"Radio Huancabamba Empresa Individual de Responsabilidad Limitada", the first privately-owned broadcasting company in the Province of Huancabamba, was established by Cesar Amado Colunche Bustamante on June 24, 1984, a date celebrated in Peru as "El Dia del Campesino" (Farmers' Day). Radio Huancabamba started operations on the nominal frequency of 1240 kHz medium wave. The first studio and transmitting unit were installed at Calle 2 de Mayo No. 404. The station transmitted programs for a couple of hours in the morning and the evening, with a transmitter of 100 watts manufactured by Manuel Fernandez. Under the slogan of "hito de cultura, servicio y peruanidad", the station broadcast with the objective of serving the basic broadcasting functions of informing, entertaining and educating, as well as becoming a landmark of culture, service and the Peruvian identity of the people living in Peru and the Americas.

Initially, Radio Huancabamba broadcast only on medium wave. It was sufficient for serve urban and suburban areas of Huancabamba as long as it had no local competitors. However, in November of 1984, Radio Grau, the first competitor, commenced shortwave transmissions with extensive coverage, and, remarkably, acquired not only an urban and suburban audience but also listeners living in remote regions. In a short time, Radio Huancabamba was faced with a limited coverage on medium wave. Subsequently, in June of 1985, the station added the shortwave outlet on the nominal frequency of 6290 kHz with a "FRANVEL" brand transmitter of 0.5 kW, in order to extend its coverage. Programs were beamed to audiences throughout the Province of Huancabamba, as well as the northern and eastern departments including Piura, Amazonas, Cajamarca, San Martin, Tumbes, Lambayeque, La Libertad, and also the southern region of Ecuador. At that time the facilities were moved to Calle 2 de Mayo No. 401-400E in the neighborhood address. Afterward, the station left medium wave when the audience became accustomed to tuning to shortwave.

On December, 20, 1991, another "FRANVEL" brand transmitter of 1 kW was purchased to obtain more extensive coverage on shortwave. Radio Huancabamba started operating with this transmitter on April 2, 1992. Afterward, the transmitters which had been formerly used for the medium wave and shortwave operations were transferred to Chiclayo for a project of establishing a radio station. I learned that the project was realized under the name of Radio Nueva Sensacion, which made its first appearance on 4390.5 kHz in late December of 1997. Subsequently, in January of 1998, the shortwave outlet moved up to the slightly drifting frequency of 4386.5 kHz, and shortly it vanished from the airwave. According to the station announcement, the station was also be on the air on 990 kHz medium wave. However, during my stay in Chiclayo in September of 1998, neither station was traced around 990 kHz, nor was a radio station identifying as Radio Nueva Sensacion was not heard on medium wave or shortwave.

When I visited Radio Huancabamba in late December of 1984, the station operated continuously at 1000-0200 from Monday to Saturday with the following programs: 1000-1100 "Musica Folklorica", 1100-1200 "Vision Campesina", 1200-1300 "Informativo Cultural", 1300-1400 "Voz y Sentimiento Campesino", 1400-1500 "Tropicalizando con los Hermanos Yajahuanca", 1500-1600 "Creciendo Juntos, Caminando Juntos", 1600-1700 "La Voz Ruidosa del Sitan", 1700-1800 "Barcon Criollo", 1800-1900 "La Hora Cultural", 1900-2000 "Onda Juvenil", 2000-2100 "Variedades Musicales", 2100-2200 "Los Chimborazos", 2200-2300 "Recuerdos al caer la tarde", 2300-0000 "Buenas Tardes Peru", 0000-0100 "Aires Ecuatorianos", 0100-0200 "Paraiso del Amor"; and at 1100-2300 on Sunday with basically music programs.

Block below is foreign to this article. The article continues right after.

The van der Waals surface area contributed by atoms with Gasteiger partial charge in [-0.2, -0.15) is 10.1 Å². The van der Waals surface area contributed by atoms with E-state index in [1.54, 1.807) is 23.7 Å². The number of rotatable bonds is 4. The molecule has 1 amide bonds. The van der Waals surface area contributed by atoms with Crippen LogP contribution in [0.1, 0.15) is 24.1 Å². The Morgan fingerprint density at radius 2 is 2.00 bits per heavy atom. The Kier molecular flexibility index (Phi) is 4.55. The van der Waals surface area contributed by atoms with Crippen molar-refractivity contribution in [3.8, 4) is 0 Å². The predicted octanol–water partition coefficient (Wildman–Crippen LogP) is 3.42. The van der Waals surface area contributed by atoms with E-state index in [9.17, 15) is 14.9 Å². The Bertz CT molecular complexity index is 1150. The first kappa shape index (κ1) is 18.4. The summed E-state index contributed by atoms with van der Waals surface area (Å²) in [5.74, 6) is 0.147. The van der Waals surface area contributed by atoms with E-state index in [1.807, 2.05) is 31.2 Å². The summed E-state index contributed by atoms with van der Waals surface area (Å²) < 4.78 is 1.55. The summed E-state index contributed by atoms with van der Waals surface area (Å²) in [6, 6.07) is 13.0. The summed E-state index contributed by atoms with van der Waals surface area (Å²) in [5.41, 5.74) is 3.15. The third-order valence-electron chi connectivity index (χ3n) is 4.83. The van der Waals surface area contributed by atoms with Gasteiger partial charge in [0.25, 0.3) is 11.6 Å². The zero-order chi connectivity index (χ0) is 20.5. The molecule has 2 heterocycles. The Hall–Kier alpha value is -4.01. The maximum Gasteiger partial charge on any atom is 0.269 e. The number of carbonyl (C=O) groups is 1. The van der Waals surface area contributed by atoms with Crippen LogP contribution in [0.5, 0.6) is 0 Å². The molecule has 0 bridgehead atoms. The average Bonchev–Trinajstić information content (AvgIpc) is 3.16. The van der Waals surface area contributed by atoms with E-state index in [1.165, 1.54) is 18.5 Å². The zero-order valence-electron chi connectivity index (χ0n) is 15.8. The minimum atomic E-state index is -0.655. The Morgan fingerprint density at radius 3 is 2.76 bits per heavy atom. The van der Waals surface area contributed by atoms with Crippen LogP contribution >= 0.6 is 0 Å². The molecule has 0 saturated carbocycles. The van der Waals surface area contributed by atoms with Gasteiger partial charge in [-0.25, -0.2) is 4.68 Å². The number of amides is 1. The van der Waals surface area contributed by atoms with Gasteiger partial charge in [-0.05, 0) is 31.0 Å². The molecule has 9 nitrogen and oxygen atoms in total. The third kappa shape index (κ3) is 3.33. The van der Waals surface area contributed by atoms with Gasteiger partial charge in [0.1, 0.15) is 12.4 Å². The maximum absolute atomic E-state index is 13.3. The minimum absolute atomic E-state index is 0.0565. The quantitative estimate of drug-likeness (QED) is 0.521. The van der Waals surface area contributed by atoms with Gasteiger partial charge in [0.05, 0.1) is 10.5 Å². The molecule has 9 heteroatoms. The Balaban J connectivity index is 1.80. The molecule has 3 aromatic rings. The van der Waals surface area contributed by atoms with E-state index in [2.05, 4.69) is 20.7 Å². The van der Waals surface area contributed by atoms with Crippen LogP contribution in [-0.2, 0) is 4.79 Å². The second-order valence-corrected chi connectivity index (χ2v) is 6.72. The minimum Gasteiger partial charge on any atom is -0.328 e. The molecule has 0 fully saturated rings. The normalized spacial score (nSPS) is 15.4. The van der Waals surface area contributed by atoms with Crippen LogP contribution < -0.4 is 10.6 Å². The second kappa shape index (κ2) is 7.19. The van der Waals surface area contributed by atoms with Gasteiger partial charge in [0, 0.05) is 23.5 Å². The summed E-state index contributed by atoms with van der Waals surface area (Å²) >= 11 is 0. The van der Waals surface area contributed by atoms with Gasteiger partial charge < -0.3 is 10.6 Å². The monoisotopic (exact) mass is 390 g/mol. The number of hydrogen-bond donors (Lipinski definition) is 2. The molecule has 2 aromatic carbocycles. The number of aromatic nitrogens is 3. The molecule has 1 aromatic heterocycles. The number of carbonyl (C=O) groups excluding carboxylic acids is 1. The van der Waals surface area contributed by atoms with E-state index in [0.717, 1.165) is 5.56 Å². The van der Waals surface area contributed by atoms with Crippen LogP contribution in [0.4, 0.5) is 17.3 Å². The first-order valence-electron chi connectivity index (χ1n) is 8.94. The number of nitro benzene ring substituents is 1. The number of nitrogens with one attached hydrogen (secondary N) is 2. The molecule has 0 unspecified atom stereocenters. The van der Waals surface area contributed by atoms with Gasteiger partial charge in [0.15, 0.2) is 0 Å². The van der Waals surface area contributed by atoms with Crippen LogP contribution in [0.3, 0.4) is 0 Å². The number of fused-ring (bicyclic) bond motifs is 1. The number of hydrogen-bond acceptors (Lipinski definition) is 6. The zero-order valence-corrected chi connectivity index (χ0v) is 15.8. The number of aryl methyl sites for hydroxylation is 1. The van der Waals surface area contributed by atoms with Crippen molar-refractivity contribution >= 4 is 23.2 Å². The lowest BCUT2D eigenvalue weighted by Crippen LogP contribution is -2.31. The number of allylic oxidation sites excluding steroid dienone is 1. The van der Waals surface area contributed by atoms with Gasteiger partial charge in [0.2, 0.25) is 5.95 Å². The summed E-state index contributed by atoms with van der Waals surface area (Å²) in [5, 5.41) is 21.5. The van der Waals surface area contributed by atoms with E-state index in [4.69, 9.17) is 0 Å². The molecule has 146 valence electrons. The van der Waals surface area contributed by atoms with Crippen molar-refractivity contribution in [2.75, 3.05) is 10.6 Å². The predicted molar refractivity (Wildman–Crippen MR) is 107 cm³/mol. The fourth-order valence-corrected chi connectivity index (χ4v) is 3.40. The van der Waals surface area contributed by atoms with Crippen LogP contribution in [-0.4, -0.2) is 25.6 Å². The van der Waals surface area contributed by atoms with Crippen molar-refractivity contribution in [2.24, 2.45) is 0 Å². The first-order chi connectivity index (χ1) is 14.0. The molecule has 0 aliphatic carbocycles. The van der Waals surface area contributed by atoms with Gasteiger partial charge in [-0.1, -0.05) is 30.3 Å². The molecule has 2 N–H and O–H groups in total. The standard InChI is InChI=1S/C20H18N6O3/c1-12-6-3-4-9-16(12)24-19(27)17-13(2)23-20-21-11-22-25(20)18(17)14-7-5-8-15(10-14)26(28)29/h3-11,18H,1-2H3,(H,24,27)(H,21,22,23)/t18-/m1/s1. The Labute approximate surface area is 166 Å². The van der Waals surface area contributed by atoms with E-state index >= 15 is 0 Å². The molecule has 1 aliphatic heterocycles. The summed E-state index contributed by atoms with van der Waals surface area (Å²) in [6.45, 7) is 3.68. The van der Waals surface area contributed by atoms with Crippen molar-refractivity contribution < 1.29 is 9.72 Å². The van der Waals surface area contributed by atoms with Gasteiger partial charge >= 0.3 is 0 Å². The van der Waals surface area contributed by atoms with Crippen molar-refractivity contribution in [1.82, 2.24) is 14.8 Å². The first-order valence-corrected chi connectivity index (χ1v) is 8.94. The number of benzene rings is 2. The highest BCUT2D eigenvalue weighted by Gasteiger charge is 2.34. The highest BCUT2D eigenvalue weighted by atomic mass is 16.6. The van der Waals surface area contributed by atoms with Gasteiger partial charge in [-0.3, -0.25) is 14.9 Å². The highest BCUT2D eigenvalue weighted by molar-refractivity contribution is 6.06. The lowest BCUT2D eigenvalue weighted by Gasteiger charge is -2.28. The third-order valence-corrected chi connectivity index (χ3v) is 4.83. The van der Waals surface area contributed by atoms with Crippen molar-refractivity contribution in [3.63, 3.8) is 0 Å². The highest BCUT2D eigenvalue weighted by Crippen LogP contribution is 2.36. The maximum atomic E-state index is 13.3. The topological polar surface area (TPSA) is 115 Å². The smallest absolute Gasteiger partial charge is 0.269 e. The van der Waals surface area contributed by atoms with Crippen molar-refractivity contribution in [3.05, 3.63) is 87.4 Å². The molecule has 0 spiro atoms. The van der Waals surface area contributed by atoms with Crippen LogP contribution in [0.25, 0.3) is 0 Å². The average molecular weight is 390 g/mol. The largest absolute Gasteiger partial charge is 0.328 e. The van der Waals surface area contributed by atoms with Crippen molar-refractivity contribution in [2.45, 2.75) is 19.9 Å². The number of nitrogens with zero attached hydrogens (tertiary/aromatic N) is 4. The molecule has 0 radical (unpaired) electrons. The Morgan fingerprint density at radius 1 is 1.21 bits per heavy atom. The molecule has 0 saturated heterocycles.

To my knowledge, Radio Huancabamba was never a good verifier while the shortwave outlet was active. However, the station owner welcomes reception reports from overseas listeners, and particularly comments about the programs. So don't give up getting a QSL, and continue sending letters to the station. If you are lucky, you may get a reply from the station by mail, or greeting on the air.

Opening announcement
"Senoras y senores a partir de estos momentos se inicia la gigante y variada programacion de la Empresa de Radiodifusion Huancabamba, la misma que presigue tres importantes objetivos: de informar, educar y entretener sanamente a traves de los 6290 kHz de onda corta. Un destacado grupo de comunicadores sociales trabaja arduamente a partir de estos momentos para ustedes que se merecen lo mejor. Aqui nuestra programacion de Radio Huancabamba."

Closing announcements
"La Empresa de Radiodifusion Huancabamba agradece profundamente la atencion prestada a nuestra gigante y variada programacion, esperando que juntos hayamos logrado alcanzar tres importantes objetivos: de informar, educar y entretener. Un destacado grupo de comunicadores sociales hace un parentesis para retornar dentro de pocas horas, siempre con la sagrada mision de trabajar pensando en usted que es lo mas importante y se merecen lo mejor. Un feliz descanso y un alegre amanecer. Senoras y senores, retornamos a las 5 de la madrugada."

Canned identifications]
"De extremo a extremo de nuestra demarcacion territorial y provincial, transmite Radio Huancabamba. Desde Huancabamba, ciudad que camina enclavada entre sus idolos milenarios el Pariacaca y el Huichirigumi, cruzada por su rio cantarino y halagador que nace en el Shimbe, una de las lagunas encantadas de las lagunas de las Huaringas, nacida en las desaparecida ciudad Inca de Chicuate, OAX1L 1240 kHz onda media amplitud modulada y en los 6290 kHz onda corta banda internacional y tropical de 49 metros. Radio Huancabamba, con estudios centrales en Calle Union 610 y 612. Radio Huancabamba, hito de cultura, servicio y peruanidad para Huancabamba."

Technical Information
6290 kHz: was the nominal frequency of the shortwave outlet, but it was actually in the variable frequency range of 6280.7 - 6281.8 kHz. It was equipped with a "FRANVEL" brand transmitter (maximum power 1 kW/actual power 0.75 kW) + a 1/2 wave dipole antenna (12 meters high above the ground). This transmitter was purchased on December 20, 1991 and was during the period from April of 1992 through September of 1996.
1240 kHz: was equipped with a transmitter manufactured by Manuel Fernandez (nominal power 0.1 kW) + an inverted V antenna. The medium wave outlet was used from June of 1984 through January of 1986.

Address: Calle Union No. 610-612, Huancabamba, Provincia de Huancabamba, Departamento de Piura, Republica del Peru.


This website is maintained by Don Moore,
Association of North American Radio Clubs
DXer of the Year for 1995

My Address Is In This Graphic